News

 Categories: Daily Bible Readings
 Posted: 
 

Resurrection Faith

HEIDELBERG CATECHISM, LORD’S DAY 22

How does “the resurrection of the body” comfort you?

Not only my soul will be taken immediately after this life to Christ its head, but even my very flesh, raised by the power of Christ, will be reunited with my soul and made like Christ’s glorious body.

How does the article concerning “life everlasting” comfort you?

Even as I already now experience in my heart the beginning of eternal joy, so after this life I will have perfect blessedness such as no eye has seen, no ear has heard, no human heart has ever imagined: a blessedness in which to praise God eternally.

 

Resurrection Faith

Tuesday, May 23: Luke 23:26-43

What do we say about our Christian brothers and sisters who die? First, we acknowledge the truth that the person is dead. We feel the pain of Paul’s question: “Where, O death, is your victory? Where, O death, is your sting” (1 Corinthians 15:55)? Death’s victory is announced in a funeral service and mocks us in a cemetery. Its sting is felt in lost conversations and the cruel sight of a casket. The person is dead, their lifeless body sunk into the ground. Second, we acknowledge the truth that the person is alive.  We can say this because the sting of death was placed on Jesus. He bore our death and while in the grip of its cruel agony cried out to His Father our pain: “My God, my God, why have you forsaken me” (Mark 15:34). God’s silence toward Jesus is His voice of grace to us: “by his wounds we are healed” (Isaiah 53:5). Therefore, Jesus promised a thief that “today” he would be in paradise (Luke 23:43), Paul affirmed that at death he would gain Christ (Philippians 1:21), and we are free to desire to be at home with the Lord (2 Corinthians 5:8). So, what happens when Christians die? They go home to be with the Lord. That’s all the Bible teaches. We don’t know how they live in heaven or whether they see us. Our speculations about the immortality of the soul will likely not help us. In fact, none of that really matters. What matters most is that we grieve death with resurrection hope (1 Thessalonians 4:13). For each of us the essential resurrection question is this: “Am I ready to meet Him who alone gives life and hope?” Today I could die in a car accident, drop dead of a heart attack, or begin the slow process of death by terminal cancer. I hope you can say that “I already now experience in my heart the beginning of eternal joy,” for to live is Christ and to die is gain (Philippians 1:21-23).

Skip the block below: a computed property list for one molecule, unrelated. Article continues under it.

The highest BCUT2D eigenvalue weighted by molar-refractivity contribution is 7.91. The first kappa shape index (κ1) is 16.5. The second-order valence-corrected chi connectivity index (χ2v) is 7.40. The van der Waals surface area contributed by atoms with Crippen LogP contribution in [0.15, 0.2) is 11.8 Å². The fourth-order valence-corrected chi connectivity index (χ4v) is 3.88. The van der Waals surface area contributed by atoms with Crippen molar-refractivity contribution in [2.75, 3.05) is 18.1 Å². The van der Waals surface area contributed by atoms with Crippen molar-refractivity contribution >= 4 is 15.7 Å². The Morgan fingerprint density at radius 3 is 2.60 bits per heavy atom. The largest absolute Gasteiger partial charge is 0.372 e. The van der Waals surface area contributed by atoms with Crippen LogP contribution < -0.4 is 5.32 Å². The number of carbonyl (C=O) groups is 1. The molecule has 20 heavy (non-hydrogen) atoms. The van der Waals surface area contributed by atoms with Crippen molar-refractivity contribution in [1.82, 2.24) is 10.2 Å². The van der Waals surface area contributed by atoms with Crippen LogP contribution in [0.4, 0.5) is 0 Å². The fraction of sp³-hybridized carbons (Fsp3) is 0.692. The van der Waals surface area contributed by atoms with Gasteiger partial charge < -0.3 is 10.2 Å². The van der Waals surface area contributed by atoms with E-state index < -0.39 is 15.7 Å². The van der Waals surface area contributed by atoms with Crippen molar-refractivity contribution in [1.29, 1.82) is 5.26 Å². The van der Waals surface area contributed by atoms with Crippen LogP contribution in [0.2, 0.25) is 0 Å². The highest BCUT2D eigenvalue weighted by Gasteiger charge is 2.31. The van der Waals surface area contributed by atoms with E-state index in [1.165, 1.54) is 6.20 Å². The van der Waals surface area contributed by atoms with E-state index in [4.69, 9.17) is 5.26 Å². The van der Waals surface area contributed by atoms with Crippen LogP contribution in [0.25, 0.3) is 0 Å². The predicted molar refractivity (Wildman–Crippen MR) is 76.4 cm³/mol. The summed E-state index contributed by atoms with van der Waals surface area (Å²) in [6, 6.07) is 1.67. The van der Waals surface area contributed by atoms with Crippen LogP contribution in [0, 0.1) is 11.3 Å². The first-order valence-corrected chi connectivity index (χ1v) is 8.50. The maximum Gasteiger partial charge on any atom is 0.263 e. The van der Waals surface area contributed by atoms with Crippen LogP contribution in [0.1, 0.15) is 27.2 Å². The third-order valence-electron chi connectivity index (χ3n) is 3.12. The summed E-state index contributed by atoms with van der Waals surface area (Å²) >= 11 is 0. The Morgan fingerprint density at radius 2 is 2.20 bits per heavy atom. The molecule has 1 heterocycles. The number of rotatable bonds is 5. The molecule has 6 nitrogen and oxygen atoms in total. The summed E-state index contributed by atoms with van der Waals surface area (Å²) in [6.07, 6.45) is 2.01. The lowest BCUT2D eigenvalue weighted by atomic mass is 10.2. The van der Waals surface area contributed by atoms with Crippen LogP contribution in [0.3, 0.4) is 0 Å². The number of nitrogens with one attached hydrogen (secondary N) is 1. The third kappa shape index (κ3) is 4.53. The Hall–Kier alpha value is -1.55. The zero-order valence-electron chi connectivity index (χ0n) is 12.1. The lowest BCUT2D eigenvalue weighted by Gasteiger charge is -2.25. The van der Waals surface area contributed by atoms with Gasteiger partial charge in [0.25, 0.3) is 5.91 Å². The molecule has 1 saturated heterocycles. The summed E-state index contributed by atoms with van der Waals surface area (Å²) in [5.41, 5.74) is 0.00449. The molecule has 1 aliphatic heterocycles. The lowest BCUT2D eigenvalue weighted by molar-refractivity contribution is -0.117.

Pastor Calvin Hoogendoorn